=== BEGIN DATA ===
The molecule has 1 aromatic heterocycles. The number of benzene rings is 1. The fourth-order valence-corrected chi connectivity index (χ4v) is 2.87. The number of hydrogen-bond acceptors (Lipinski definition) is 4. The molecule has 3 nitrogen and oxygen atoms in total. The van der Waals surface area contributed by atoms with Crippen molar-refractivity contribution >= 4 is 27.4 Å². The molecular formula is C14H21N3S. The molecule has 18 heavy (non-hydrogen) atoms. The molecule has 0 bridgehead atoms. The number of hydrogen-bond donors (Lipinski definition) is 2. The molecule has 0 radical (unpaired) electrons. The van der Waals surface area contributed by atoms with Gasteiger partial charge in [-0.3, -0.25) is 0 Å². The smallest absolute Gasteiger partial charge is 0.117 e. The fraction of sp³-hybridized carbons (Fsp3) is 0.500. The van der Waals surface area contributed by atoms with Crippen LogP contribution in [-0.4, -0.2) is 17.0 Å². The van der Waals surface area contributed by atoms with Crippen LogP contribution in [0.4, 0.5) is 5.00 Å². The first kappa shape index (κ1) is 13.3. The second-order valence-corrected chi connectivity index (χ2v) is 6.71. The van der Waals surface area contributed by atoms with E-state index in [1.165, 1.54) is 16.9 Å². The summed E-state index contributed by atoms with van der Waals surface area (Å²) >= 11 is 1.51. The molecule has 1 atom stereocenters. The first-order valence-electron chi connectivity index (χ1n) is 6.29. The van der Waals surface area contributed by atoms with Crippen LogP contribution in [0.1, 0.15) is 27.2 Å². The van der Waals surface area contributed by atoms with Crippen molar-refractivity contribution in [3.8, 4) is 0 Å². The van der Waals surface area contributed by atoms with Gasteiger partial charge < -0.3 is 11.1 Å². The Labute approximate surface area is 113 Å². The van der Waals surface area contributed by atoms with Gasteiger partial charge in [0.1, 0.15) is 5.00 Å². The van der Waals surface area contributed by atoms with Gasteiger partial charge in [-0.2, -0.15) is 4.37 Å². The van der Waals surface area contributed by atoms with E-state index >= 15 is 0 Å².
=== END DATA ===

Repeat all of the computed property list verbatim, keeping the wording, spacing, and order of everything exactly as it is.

The molecule has 1 aromatic heterocycles. The number of benzene rings is 1. The fourth-order valence-corrected chi connectivity index (χ4v) is 2.87. The number of hydrogen-bond acceptors (Lipinski definition) is 4. The molecule has 3 nitrogen and oxygen atoms in total. The van der Waals surface area contributed by atoms with Crippen molar-refractivity contribution >= 4 is 27.4 Å². The molecular formula is C14H21N3S. The molecule has 18 heavy (non-hydrogen) atoms. The molecule has 0 bridgehead atoms. The number of hydrogen-bond donors (Lipinski definition) is 2. The molecule has 0 radical (unpaired) electrons. The van der Waals surface area contributed by atoms with Gasteiger partial charge in [-0.3, -0.25) is 0 Å². The smallest absolute Gasteiger partial charge is 0.117 e. The fraction of sp³-hybridized carbons (Fsp3) is 0.500. The van der Waals surface area contributed by atoms with Crippen LogP contribution in [-0.4, -0.2) is 17.0 Å². The van der Waals surface area contributed by atoms with Crippen LogP contribution in [0.4, 0.5) is 5.00 Å². The first kappa shape index (κ1) is 13.3. The second-order valence-corrected chi connectivity index (χ2v) is 6.71. The van der Waals surface area contributed by atoms with E-state index in [1.165, 1.54) is 16.9 Å². The summed E-state index contributed by atoms with van der Waals surface area (Å²) >= 11 is 1.51. The molecule has 1 atom stereocenters. The first-order valence-electron chi connectivity index (χ1n) is 6.29. The van der Waals surface area contributed by atoms with Crippen LogP contribution in [0.1, 0.15) is 27.2 Å². The van der Waals surface area contributed by atoms with Crippen molar-refractivity contribution in [3.8, 4) is 0 Å². The van der Waals surface area contributed by atoms with Gasteiger partial charge < -0.3 is 11.1 Å². The Labute approximate surface area is 113 Å². The van der Waals surface area contributed by atoms with Gasteiger partial charge in [0.1, 0.15) is 5.00 Å². The van der Waals surface area contributed by atoms with Gasteiger partial charge in [-0.2, -0.15) is 4.37 Å². The van der Waals surface area contributed by atoms with E-state index >= 15 is 0 Å².